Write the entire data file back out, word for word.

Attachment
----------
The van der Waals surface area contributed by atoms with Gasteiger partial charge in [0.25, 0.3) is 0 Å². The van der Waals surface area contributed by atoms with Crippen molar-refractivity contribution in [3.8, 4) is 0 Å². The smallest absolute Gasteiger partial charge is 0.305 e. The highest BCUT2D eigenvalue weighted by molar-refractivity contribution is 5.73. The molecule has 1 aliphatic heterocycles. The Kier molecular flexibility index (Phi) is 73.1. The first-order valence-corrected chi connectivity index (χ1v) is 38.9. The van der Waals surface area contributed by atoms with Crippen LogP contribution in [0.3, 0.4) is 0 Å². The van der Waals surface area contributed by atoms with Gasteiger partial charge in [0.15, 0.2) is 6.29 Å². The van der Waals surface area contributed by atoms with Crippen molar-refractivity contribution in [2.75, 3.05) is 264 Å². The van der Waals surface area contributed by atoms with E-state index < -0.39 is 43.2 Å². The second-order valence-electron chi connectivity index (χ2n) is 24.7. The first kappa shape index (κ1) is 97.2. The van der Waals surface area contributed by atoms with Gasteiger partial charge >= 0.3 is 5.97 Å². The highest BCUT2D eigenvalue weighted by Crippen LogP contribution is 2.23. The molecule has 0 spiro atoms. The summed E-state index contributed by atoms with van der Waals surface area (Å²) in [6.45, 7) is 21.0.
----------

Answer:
The van der Waals surface area contributed by atoms with Gasteiger partial charge in [0.25, 0.3) is 0 Å². The van der Waals surface area contributed by atoms with Crippen molar-refractivity contribution in [3.8, 4) is 0 Å². The smallest absolute Gasteiger partial charge is 0.305 e. The highest BCUT2D eigenvalue weighted by molar-refractivity contribution is 5.73. The molecule has 1 aliphatic heterocycles. The Kier molecular flexibility index (Phi) is 73.1. The first-order valence-corrected chi connectivity index (χ1v) is 38.9. The van der Waals surface area contributed by atoms with Crippen LogP contribution in [0.3, 0.4) is 0 Å². The van der Waals surface area contributed by atoms with Gasteiger partial charge in [0.15, 0.2) is 6.29 Å². The van der Waals surface area contributed by atoms with Crippen molar-refractivity contribution in [2.75, 3.05) is 264 Å². The van der Waals surface area contributed by atoms with E-state index < -0.39 is 43.2 Å². The second-order valence-electron chi connectivity index (χ2n) is 24.7. The first kappa shape index (κ1) is 97.2. The van der Waals surface area contributed by atoms with Gasteiger partial charge >= 0.3 is 5.97 Å². The highest BCUT2D eigenvalue weighted by Crippen LogP contribution is 2.23. The molecule has 0 spiro atoms. The summed E-state index contributed by atoms with van der Waals surface area (Å²) in [6.45, 7) is 21.0.